Migration and Distant Love with Jasmina Al-Qaisi

The event is part of the seminar series Migration in a Global Perspective: An Interdisciplinary Approach and will take place on 11 April, Room 102, Faculty of Sociology and Social Assistance, Panduri Campus, Șoseaua Panduri 90,  at 17.00.

In the contemporary world, the impact of migration on political, economic and social aspects of our life is uncontested. However, the impact of migration is much more pervasive: migration and other forms of mobility challenge and even reshape the emotional, affective and intimate/personal relationships. What are the intersectionalities of love and migration in a globalized world is a topic that starts to be investigated, and there are some compelling questions to be answered: How does migration challenge the familiar categories and the standard narratives of love and intimacy? Does migration imply a loss of emotional expressiveness and intimate attachment or a gain? Are love and intimacy motivations for migration and mobility or obstacles? What are the ways and forms of continuities/discontinuities of love and intimacy in migration?, etc. This seminar will explore these questions in a presentation by Jasmina Al-Qaisi, who investigates different globalized intersections of love and migration, through the notion of ‘distant love’ or ‘love at a distance’. Jasmina Al-Qaisi investigates different types of long-distance relationships and the ways to ensure the continuity of emotional/intimate relationships, mainly through the technological and digital means. This presentation is based on the conducted observation on approximately 100 coupes involved in distant love, and in-depth ethnographic narrative interviews with 10 mixed transnational couples. As well, the research included the analysis of the visual components of their digitalized distant love, through such methods as material probing and photo elicitation.  In all their various forms, all these  distant loves show how the globalized world of migration and mobilities becomes embodied in the personal lives of individuals and illustrate how space and distance shape the way we understand and experience love in an increasingly global world.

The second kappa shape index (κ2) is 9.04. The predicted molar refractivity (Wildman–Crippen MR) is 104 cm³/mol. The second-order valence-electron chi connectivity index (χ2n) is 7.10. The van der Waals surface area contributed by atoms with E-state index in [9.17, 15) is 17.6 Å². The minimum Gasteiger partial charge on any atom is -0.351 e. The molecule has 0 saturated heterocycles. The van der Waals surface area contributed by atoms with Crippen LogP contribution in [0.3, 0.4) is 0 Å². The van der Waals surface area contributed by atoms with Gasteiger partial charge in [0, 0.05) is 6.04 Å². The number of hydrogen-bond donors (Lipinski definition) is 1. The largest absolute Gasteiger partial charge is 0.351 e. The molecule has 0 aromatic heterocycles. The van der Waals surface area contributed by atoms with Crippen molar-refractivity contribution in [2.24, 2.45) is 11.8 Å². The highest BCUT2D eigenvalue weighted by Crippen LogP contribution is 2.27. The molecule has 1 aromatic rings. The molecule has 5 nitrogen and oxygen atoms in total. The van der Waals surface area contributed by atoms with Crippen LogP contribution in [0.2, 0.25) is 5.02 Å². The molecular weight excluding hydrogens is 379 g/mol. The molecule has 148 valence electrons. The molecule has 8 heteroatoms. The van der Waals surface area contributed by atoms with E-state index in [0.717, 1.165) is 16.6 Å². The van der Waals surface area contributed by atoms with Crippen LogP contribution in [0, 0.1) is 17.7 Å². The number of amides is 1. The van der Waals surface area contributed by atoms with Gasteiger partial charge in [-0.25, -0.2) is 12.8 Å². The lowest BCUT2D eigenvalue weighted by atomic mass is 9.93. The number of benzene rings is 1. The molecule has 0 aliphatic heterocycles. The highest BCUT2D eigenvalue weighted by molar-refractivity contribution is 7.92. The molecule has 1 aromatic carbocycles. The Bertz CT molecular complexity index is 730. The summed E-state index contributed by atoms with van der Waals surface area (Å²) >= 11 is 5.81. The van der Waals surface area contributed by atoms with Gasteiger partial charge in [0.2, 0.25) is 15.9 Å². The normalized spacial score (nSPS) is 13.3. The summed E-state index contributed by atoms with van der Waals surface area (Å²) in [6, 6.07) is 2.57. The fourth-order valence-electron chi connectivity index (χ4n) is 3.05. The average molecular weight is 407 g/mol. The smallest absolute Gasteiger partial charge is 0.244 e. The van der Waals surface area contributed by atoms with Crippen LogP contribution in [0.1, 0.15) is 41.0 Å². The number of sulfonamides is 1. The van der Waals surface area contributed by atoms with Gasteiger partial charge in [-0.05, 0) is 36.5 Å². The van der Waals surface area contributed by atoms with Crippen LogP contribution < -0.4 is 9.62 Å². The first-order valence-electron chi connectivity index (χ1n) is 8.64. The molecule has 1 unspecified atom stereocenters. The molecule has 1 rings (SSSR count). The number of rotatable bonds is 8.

Short bio: Jasmina Al-Qaisi is a visual ethnographer and a cultural correspondent. She studied visual studies and communication at National School of Political and Administrative Studies in Bucharest and at the Faculty of Social Science, University of Ljubljana, and researched the topic of visual communication in distant relationships. Jamsina’s areas of research and writing include visual arts, migration and music. Currently Jasmina lives in Berlin and works in the archive of the art and project space SAVVY Contemporary.

 

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